(c) Designations of park and recreation lands, wildlife and waterfowl refuges, and historic sites that are made, or determinations of significance that are changed, late in the development of a proposed action. With the exception of the treatment of archeological resources in § 774.9(e), the Administration may permit a project to proceed without consideration under Section 4(f) if the property interest in the Section 4(f) land was acquired for transportation purposes prior to the designation or change in the determination of significance and if an adequate effort was made to identify properties protected by Section 4(f) prior to acquisition. However, if it is reasonably foreseeable that a property would qualify as eligible for the National Register prior to the start of construction, then the property should be treated as a historic site for the purposes of this section.

(d) Temporary occupancies of land that are so minimal as to not constitute a use within the meaning of Section 4(f). The following conditions must be satisfied:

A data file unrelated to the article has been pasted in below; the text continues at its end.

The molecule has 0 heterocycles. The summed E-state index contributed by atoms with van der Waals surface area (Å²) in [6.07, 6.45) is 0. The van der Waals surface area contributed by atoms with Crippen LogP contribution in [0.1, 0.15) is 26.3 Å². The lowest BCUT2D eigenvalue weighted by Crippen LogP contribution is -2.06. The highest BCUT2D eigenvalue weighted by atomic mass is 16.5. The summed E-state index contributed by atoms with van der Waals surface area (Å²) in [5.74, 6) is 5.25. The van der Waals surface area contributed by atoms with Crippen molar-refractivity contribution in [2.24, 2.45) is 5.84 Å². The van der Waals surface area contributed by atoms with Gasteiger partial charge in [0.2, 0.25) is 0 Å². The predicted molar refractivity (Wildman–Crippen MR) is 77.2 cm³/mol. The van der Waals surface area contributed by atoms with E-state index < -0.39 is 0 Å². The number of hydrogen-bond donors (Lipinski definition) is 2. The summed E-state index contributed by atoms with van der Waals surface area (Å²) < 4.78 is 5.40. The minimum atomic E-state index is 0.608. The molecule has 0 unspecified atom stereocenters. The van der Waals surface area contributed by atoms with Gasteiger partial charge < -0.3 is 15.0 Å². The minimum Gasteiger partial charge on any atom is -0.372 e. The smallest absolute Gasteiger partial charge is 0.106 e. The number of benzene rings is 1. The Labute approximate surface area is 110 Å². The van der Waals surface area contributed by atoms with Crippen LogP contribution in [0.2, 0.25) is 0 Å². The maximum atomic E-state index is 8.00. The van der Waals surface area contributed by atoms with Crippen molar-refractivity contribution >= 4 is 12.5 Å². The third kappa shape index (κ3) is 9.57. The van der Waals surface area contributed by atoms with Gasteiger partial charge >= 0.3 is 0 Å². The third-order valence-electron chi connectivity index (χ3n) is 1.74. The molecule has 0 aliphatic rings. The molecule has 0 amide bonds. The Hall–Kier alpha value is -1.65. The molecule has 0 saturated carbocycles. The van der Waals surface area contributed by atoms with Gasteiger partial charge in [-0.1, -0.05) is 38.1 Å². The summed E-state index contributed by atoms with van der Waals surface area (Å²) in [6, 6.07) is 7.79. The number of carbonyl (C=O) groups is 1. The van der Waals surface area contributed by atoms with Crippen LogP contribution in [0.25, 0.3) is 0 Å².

(1) Duration must be temporary, i.e., less than the time needed for construction of the project, and there should be no change in ownership of the land;

(2) Scope of the work must be minor, i.e., both the nature and the magnitude of the changes to the Section 4(f) property are minimal;

(3) There are no anticipated permanent adverse physical impacts, nor will there be interference with the protected activities, features, or attributes of the property, on either a temporary or permanent basis;

(4) The land being used must be fully restored, i.e., the property must be returned to a condition which is at least as good as that which existed prior to the project; and

(5) There must be documented agreement of the official(s) with jurisdiction over the Section 4(f) resource regarding the above conditions.

(e) Park road or parkway projects under 23 U.S.C. 204.

(f) Certain trails, paths, bikeways, and sidewalks, in the following circumstances:

(1) Trail-related projects funded under the Recreational Trails Program, 23 U.S.C. 206(h)(2);